The Supreme Court of Canada issued a decision yesterday in which it affirmed an Anton Piller order issued in support of the province of British Columbia’s action for recovery of monies from Ripudaman Singh Malik and family.
The judgement is about the admissibility of prior judgements as evidence in a subsequent interlocutory proceedings. Justice Binnie, for the Court, held that prior judgements are generally admissible as evidence as proof of their findings provided the parties are the same or were themselves participants in the prior proceedings on similar or related (as opposed to identical) issues.
The Supreme Court of Canada decision in Celanese remains the leading case on the requirements for an Anton Piller order, though Justice Binnie did comment on requirement that there be a “real possibility” that the defendant may destroy evidence. He said:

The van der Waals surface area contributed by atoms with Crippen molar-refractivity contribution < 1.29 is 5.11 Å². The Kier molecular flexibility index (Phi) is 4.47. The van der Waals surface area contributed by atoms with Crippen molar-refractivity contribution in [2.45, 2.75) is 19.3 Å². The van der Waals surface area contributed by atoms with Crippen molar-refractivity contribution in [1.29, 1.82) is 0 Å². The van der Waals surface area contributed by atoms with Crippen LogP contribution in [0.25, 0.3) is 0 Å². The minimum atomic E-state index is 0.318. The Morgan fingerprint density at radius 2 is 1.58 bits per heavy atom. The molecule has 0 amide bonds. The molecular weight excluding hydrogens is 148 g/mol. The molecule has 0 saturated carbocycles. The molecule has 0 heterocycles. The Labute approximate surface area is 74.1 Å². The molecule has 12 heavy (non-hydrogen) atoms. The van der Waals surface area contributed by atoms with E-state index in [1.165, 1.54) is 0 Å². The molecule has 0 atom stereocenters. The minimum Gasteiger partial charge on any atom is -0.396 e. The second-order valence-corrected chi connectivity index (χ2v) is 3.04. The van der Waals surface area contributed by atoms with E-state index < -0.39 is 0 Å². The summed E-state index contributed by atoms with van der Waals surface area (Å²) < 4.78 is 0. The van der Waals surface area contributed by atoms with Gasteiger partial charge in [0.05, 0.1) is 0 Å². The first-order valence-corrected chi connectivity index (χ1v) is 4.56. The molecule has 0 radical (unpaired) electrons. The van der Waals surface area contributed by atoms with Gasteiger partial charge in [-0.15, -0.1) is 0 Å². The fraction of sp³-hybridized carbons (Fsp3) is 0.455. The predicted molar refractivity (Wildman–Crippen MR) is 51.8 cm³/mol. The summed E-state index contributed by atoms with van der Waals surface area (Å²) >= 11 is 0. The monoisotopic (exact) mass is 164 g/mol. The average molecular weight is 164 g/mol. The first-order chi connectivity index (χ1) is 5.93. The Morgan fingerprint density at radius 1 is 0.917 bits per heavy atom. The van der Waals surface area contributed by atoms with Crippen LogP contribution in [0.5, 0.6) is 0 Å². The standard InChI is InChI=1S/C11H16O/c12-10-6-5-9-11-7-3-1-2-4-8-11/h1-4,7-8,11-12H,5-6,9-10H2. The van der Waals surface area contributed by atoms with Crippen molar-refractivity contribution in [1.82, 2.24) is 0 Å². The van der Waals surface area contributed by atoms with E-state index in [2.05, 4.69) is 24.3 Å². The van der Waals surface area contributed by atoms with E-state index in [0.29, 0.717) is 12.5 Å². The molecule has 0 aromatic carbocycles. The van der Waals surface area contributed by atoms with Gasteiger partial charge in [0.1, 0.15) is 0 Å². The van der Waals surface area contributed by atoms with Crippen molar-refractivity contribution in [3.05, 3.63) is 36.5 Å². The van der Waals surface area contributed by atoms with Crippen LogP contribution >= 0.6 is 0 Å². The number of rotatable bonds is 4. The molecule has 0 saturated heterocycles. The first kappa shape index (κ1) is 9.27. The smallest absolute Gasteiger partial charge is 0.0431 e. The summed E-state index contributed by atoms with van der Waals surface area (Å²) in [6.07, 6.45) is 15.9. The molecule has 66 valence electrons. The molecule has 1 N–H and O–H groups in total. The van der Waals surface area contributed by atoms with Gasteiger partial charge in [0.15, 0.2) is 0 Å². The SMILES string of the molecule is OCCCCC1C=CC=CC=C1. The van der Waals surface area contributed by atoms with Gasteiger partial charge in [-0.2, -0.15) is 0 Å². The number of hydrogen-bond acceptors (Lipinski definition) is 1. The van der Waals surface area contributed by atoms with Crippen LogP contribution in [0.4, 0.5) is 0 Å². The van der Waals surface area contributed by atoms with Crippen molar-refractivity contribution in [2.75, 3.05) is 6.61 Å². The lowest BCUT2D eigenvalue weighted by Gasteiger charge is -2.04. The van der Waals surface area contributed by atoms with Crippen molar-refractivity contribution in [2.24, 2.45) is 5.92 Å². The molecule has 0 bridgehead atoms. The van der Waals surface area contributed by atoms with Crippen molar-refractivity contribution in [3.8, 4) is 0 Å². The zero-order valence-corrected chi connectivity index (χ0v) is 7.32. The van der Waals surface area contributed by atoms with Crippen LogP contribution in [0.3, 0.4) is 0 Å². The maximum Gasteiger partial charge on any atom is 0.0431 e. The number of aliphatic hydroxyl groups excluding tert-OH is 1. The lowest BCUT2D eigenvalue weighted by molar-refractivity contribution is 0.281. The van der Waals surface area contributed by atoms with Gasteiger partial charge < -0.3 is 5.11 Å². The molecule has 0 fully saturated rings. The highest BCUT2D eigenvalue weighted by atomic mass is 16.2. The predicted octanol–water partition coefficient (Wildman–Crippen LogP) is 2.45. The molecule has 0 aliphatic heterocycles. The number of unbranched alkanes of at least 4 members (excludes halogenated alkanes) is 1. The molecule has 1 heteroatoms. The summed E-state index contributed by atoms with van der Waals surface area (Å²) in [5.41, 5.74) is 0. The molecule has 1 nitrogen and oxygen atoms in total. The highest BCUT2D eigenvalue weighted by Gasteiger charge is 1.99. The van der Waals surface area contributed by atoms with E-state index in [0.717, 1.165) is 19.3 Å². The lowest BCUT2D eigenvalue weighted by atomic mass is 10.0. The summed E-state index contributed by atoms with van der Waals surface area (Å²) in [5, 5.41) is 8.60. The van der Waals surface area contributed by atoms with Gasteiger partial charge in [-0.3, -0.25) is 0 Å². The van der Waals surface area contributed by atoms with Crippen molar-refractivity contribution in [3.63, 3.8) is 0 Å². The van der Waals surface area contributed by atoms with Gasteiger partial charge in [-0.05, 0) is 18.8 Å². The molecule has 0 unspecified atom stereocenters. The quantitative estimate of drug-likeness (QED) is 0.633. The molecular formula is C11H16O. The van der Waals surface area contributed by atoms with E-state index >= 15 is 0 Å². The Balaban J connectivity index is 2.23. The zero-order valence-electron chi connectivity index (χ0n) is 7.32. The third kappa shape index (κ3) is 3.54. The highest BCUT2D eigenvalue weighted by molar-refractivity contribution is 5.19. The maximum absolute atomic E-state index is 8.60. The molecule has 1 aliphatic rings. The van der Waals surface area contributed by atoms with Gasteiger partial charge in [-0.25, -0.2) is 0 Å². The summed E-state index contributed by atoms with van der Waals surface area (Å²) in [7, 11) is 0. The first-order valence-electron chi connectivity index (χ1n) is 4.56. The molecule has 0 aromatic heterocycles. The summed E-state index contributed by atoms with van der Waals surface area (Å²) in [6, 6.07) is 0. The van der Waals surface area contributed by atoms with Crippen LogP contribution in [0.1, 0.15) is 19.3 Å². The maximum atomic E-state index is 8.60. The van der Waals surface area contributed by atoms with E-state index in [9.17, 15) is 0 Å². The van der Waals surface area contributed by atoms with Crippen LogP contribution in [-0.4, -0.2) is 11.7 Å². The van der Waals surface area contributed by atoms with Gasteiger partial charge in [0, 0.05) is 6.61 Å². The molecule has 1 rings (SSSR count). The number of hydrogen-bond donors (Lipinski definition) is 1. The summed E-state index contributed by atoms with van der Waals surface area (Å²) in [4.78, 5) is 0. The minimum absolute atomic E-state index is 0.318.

It will often be difficult or perhaps impossible for a plaintiff to show that a defendant will actually destroy evidence, but it is always open to the court to draw inferences reasonably compelled by the surrounding circumstances. As Paperny J. (as she then was) observed in Capitanescu v. Universal Weld Overlays Inc. (1996), 46 Alta. L.R. (3d) 203:
Generally, courts have inferred a risk of destruction when it is shown that the defendant has been acting dishonestly, for example where matter has been acquired in suspicious circumstances, or where the defendant has knowingly violated the applicant’s rights. [para. 22]
This passage was cited with approval by the Alberta Court of Appeal in Catalyst Partners Inc. v. Meridian Packaging Ltd., 2007 ABCA 201, 76 Alta. L.R. (4th) 264, at para. 13.
Justice Binnie held that the motions judge did not err in finding a “real possibility” from evidence that Mr. Malik had previously refused to provide proper disclosure of financial information.